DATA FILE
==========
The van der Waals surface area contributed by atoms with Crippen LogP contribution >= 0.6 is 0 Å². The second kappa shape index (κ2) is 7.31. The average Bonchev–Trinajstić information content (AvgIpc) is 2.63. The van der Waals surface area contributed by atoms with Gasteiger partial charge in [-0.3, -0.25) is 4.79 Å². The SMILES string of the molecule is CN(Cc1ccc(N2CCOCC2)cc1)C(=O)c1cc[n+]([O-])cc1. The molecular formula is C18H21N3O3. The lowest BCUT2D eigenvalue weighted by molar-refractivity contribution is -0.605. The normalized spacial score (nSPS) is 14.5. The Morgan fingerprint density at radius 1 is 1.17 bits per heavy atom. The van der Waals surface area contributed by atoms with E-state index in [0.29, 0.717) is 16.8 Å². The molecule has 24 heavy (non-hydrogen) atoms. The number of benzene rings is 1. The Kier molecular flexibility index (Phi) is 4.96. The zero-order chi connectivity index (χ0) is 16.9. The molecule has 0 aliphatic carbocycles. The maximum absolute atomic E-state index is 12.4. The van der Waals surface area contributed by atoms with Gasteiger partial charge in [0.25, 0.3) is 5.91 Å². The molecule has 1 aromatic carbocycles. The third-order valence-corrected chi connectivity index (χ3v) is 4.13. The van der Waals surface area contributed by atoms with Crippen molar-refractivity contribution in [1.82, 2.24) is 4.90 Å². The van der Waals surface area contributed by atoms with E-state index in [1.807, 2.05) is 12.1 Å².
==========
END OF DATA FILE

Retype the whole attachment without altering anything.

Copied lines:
The van der Waals surface area contributed by atoms with Crippen LogP contribution >= 0.6 is 0 Å². The second kappa shape index (κ2) is 7.31. The average Bonchev–Trinajstić information content (AvgIpc) is 2.63. The van der Waals surface area contributed by atoms with Gasteiger partial charge in [-0.3, -0.25) is 4.79 Å². The SMILES string of the molecule is CN(Cc1ccc(N2CCOCC2)cc1)C(=O)c1cc[n+]([O-])cc1. The molecular formula is C18H21N3O3. The lowest BCUT2D eigenvalue weighted by molar-refractivity contribution is -0.605. The normalized spacial score (nSPS) is 14.5. The Morgan fingerprint density at radius 1 is 1.17 bits per heavy atom. The van der Waals surface area contributed by atoms with E-state index in [0.29, 0.717) is 16.8 Å². The molecule has 24 heavy (non-hydrogen) atoms. The number of benzene rings is 1. The Kier molecular flexibility index (Phi) is 4.96. The zero-order chi connectivity index (χ0) is 16.9. The molecule has 0 aliphatic carbocycles. The maximum absolute atomic E-state index is 12.4. The van der Waals surface area contributed by atoms with Gasteiger partial charge in [0.25, 0.3) is 5.91 Å². The molecule has 1 aromatic carbocycles. The third-order valence-corrected chi connectivity index (χ3v) is 4.13. The van der Waals surface area contributed by atoms with Crippen molar-refractivity contribution in [1.82, 2.24) is 4.90 Å². The van der Waals surface area contributed by atoms with E-state index in [1.807, 2.05) is 12.1 Å².